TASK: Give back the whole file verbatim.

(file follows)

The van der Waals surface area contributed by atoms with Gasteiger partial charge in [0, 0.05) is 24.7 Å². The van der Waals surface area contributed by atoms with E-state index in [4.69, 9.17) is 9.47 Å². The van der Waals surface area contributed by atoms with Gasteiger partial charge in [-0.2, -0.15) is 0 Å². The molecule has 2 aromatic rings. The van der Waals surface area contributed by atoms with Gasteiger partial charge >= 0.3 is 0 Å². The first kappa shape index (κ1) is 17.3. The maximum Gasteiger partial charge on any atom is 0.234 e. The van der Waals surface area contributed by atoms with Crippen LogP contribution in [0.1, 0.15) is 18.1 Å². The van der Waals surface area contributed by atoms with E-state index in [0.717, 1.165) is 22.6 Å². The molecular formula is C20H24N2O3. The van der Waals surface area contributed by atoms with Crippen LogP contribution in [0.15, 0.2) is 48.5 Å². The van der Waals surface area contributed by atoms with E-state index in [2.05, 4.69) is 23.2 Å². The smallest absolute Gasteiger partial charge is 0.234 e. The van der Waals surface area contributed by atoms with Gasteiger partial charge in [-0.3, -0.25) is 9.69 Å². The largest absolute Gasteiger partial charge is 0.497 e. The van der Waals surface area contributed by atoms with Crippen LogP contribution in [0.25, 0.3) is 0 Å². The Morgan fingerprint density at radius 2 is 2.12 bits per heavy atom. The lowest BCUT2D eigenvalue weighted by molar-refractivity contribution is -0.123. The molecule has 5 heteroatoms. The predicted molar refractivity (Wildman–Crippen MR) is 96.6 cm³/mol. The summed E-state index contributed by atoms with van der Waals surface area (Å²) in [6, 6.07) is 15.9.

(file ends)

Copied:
The van der Waals surface area contributed by atoms with Gasteiger partial charge in [0, 0.05) is 24.7 Å². The van der Waals surface area contributed by atoms with E-state index in [4.69, 9.17) is 9.47 Å². The van der Waals surface area contributed by atoms with Gasteiger partial charge in [-0.2, -0.15) is 0 Å². The molecule has 2 aromatic rings. The van der Waals surface area contributed by atoms with Gasteiger partial charge >= 0.3 is 0 Å². The first kappa shape index (κ1) is 17.3. The maximum Gasteiger partial charge on any atom is 0.234 e. The van der Waals surface area contributed by atoms with Crippen LogP contribution in [0.1, 0.15) is 18.1 Å². The van der Waals surface area contributed by atoms with E-state index in [0.717, 1.165) is 22.6 Å². The molecular formula is C20H24N2O3. The van der Waals surface area contributed by atoms with Crippen LogP contribution in [0.15, 0.2) is 48.5 Å². The van der Waals surface area contributed by atoms with E-state index in [2.05, 4.69) is 23.2 Å². The smallest absolute Gasteiger partial charge is 0.234 e. The van der Waals surface area contributed by atoms with Gasteiger partial charge in [-0.3, -0.25) is 9.69 Å². The largest absolute Gasteiger partial charge is 0.497 e. The van der Waals surface area contributed by atoms with Crippen LogP contribution in [0.25, 0.3) is 0 Å². The Morgan fingerprint density at radius 2 is 2.12 bits per heavy atom. The lowest BCUT2D eigenvalue weighted by molar-refractivity contribution is -0.123. The molecule has 5 heteroatoms. The predicted molar refractivity (Wildman–Crippen MR) is 96.6 cm³/mol. The summed E-state index contributed by atoms with van der Waals surface area (Å²) in [6, 6.07) is 15.9.